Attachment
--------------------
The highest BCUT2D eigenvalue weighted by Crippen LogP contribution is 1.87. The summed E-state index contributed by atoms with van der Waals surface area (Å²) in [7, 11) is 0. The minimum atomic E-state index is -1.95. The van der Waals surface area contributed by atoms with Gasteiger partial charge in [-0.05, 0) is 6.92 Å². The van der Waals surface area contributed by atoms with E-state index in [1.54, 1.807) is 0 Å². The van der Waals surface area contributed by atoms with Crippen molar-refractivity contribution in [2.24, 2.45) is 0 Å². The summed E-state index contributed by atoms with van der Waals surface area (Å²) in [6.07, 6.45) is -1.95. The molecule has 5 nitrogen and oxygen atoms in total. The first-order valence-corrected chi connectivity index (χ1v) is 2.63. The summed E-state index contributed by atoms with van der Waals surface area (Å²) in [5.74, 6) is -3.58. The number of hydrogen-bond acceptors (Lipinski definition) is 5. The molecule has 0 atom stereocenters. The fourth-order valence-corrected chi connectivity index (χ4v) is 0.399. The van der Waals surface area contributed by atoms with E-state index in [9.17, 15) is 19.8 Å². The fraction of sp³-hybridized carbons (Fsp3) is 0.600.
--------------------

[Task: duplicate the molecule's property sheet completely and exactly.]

The highest BCUT2D eigenvalue weighted by Crippen LogP contribution is 1.87. The summed E-state index contributed by atoms with van der Waals surface area (Å²) in [7, 11) is 0. The minimum atomic E-state index is -1.95. The van der Waals surface area contributed by atoms with Gasteiger partial charge in [-0.05, 0) is 6.92 Å². The van der Waals surface area contributed by atoms with E-state index in [1.54, 1.807) is 0 Å². The van der Waals surface area contributed by atoms with Crippen molar-refractivity contribution in [2.24, 2.45) is 0 Å². The summed E-state index contributed by atoms with van der Waals surface area (Å²) in [6.07, 6.45) is -1.95. The molecule has 5 nitrogen and oxygen atoms in total. The first-order valence-corrected chi connectivity index (χ1v) is 2.63. The summed E-state index contributed by atoms with van der Waals surface area (Å²) in [5.74, 6) is -3.58. The number of hydrogen-bond acceptors (Lipinski definition) is 5. The molecule has 0 atom stereocenters. The fourth-order valence-corrected chi connectivity index (χ4v) is 0.399. The van der Waals surface area contributed by atoms with E-state index in [9.17, 15) is 19.8 Å². The fraction of sp³-hybridized carbons (Fsp3) is 0.600.